30/10/2018 - 15:55

Court rules on Hancock costs

30/10/2018 - 15:55

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A Supreme Court ruling has shed light on the multi-million dollar legal bills incurred by Gina Rinehart’s Hancock Prospecting and Wright Prospecting in their long-running battle over ownership of the Rhodes Ridge iron ore deposit in the Pilbara.

A Supreme Court ruling has shed light on the multi-million dollar legal bills incurred by Gina Rinehart’s Hancock Prospecting and Wright Prospecting in their long-running battle over ownership of the Rhodes Ridge iron ore deposit in the Pilbara.

This week’s Court of Appeal ruling was focused on how much Hancock would have to pay in costs.

It followed another ruling last week that found Hancock was liable for costs after losing the substantive case.

Wright argued that the maximum amount allowable under the relevant scale item was inadequate; it also claimed the complexity and importance of the matter justified a special cost ruling.

Clayton Utz partner Gareth Jenkins, who acted for Wright, argued that the amount at stake supported his submissions on the importance of the matter.

He deposed that Hancock was claiming costs of $5.4 million in respect of just one aspect of the case – an earlier appeal by Wright over the 'unconscionability’ of Hancock’s claim.

Another affidavit deposed that the amount Wright would be entitled to recover would vary by $3 million depending on the interpretation adopted by the courts.

These figures, quoted in this week’s judgement, support media reports suggesting the total legal bill would be well in excess of $10 million.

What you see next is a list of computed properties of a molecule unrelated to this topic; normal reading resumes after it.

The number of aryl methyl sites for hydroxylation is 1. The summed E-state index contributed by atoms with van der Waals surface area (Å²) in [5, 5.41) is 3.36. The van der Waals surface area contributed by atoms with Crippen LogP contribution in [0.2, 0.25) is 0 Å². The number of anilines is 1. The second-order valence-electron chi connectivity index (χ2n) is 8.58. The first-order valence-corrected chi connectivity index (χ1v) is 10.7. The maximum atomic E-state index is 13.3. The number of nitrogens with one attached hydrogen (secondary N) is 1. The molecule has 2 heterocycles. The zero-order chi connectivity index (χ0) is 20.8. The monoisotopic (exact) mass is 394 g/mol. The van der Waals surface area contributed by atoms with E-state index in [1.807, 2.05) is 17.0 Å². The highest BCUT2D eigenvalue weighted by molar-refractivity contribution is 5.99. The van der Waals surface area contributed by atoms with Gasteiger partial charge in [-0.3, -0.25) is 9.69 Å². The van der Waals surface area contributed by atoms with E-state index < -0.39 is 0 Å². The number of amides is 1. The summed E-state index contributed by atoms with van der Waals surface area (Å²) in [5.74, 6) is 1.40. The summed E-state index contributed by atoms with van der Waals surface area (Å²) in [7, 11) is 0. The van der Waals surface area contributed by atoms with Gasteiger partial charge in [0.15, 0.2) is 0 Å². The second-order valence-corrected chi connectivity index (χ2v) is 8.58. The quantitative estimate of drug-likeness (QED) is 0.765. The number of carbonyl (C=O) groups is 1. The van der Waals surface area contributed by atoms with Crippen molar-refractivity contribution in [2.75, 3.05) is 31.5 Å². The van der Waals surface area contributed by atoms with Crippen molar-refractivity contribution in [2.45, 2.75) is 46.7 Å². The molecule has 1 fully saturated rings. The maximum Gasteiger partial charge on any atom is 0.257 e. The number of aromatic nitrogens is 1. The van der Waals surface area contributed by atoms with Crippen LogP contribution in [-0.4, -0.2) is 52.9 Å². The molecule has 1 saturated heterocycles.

In its ruling, the Court of Appeal said the amount of money at stake was clearly not insignificant. 

“However, the amount is to be considered in the context of two large commercial parties engaged in an industry which regularly requires the expenditure of very large amounts of money,” the ruling stated.

“The evidence does not indicate that the amount at issue in the appeal had any particular significance for the parties.”

The Court of Appeal also rejected Wright’s claim the matter was unusually complex or important.

“The issues raised in the appeal had no significance to other prospective parties, or to the public or community generally,” the appeal judges ruled.

This week’s ruling should bring an end to the 17-year dispute over ownership of Rhodes Ridge, which was discovered by Lang Hancock and Peter Wright.

Rhodes Ridge contains an estimated 5.3 billion tonnes of high-grade iron ore.

It is located near the Hope Downs iron ore mines, which have been jointly developed by Hancock Prospecting and Rio Tinto.

Hancock and Wright are engaged in separate legal battles over the ownership of the Hope Downs deposits and royalties payable.

While Wright was not successful in its appeal over costs, South Korean contractor Samsung was successful in a similar appeal held in August.

In the Samsung case, Justice Rene Le Miere accepted that its dispute with Spanish contractor Duro Felguera was unusually difficult, complex and important.

On this basis, he made a special costs order that bumped up the amount payable by Duro.

His ruling also specified the total fees and billing rates charged by Samsung’s lawyers, from Herbert Smith Freehills.

Samsung was billed $166,370 in legal fees, as follows:

•             Senior counsel - 28.1 hours at $1,200 ph

•             Counsel - 30.75 hours at $370 ph

•             Solicitors - 265 hours at $480 ph

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